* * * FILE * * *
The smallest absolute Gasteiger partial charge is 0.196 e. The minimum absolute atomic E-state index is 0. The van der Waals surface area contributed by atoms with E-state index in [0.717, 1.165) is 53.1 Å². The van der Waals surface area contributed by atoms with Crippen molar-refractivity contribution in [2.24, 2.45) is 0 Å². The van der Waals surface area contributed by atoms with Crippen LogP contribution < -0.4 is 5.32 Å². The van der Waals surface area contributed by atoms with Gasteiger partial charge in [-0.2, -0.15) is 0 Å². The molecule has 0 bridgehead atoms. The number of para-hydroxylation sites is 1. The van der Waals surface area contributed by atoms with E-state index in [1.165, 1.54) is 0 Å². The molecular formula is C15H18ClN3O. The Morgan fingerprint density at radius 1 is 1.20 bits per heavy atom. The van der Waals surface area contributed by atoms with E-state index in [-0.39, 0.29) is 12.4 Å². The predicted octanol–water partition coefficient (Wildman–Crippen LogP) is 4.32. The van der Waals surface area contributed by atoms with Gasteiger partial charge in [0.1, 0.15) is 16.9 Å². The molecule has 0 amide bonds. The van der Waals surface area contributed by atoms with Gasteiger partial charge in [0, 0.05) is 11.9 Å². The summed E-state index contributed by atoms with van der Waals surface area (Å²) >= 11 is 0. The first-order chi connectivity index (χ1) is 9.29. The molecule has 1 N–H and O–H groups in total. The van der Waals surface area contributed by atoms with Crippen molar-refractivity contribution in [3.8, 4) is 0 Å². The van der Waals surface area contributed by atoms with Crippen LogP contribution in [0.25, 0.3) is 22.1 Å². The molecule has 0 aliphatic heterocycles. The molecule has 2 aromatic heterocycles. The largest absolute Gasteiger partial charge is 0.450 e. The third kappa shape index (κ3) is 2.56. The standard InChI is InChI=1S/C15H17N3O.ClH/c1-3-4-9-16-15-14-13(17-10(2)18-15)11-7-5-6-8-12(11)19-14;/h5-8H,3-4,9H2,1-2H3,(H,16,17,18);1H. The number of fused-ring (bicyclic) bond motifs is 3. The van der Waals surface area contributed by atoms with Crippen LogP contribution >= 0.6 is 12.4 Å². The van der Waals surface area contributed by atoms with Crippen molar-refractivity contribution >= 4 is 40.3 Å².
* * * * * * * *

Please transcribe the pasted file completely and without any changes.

The smallest absolute Gasteiger partial charge is 0.196 e. The minimum absolute atomic E-state index is 0. The van der Waals surface area contributed by atoms with E-state index in [0.717, 1.165) is 53.1 Å². The van der Waals surface area contributed by atoms with Crippen molar-refractivity contribution in [2.24, 2.45) is 0 Å². The van der Waals surface area contributed by atoms with Crippen LogP contribution < -0.4 is 5.32 Å². The van der Waals surface area contributed by atoms with Gasteiger partial charge in [-0.2, -0.15) is 0 Å². The molecule has 0 bridgehead atoms. The number of para-hydroxylation sites is 1. The van der Waals surface area contributed by atoms with E-state index in [1.165, 1.54) is 0 Å². The molecular formula is C15H18ClN3O. The Morgan fingerprint density at radius 1 is 1.20 bits per heavy atom. The van der Waals surface area contributed by atoms with E-state index in [-0.39, 0.29) is 12.4 Å². The predicted octanol–water partition coefficient (Wildman–Crippen LogP) is 4.32. The van der Waals surface area contributed by atoms with Gasteiger partial charge in [0.1, 0.15) is 16.9 Å². The molecule has 0 amide bonds. The van der Waals surface area contributed by atoms with Gasteiger partial charge in [0, 0.05) is 11.9 Å². The summed E-state index contributed by atoms with van der Waals surface area (Å²) >= 11 is 0. The first-order chi connectivity index (χ1) is 9.29. The molecule has 1 N–H and O–H groups in total. The van der Waals surface area contributed by atoms with Crippen molar-refractivity contribution in [3.8, 4) is 0 Å². The van der Waals surface area contributed by atoms with Crippen LogP contribution in [0.25, 0.3) is 22.1 Å². The molecule has 0 aliphatic heterocycles. The molecule has 2 aromatic heterocycles. The largest absolute Gasteiger partial charge is 0.450 e. The third kappa shape index (κ3) is 2.56. The standard InChI is InChI=1S/C15H17N3O.ClH/c1-3-4-9-16-15-14-13(17-10(2)18-15)11-7-5-6-8-12(11)19-14;/h5-8H,3-4,9H2,1-2H3,(H,16,17,18);1H. The number of fused-ring (bicyclic) bond motifs is 3. The van der Waals surface area contributed by atoms with Crippen LogP contribution >= 0.6 is 12.4 Å². The van der Waals surface area contributed by atoms with Crippen molar-refractivity contribution >= 4 is 40.3 Å².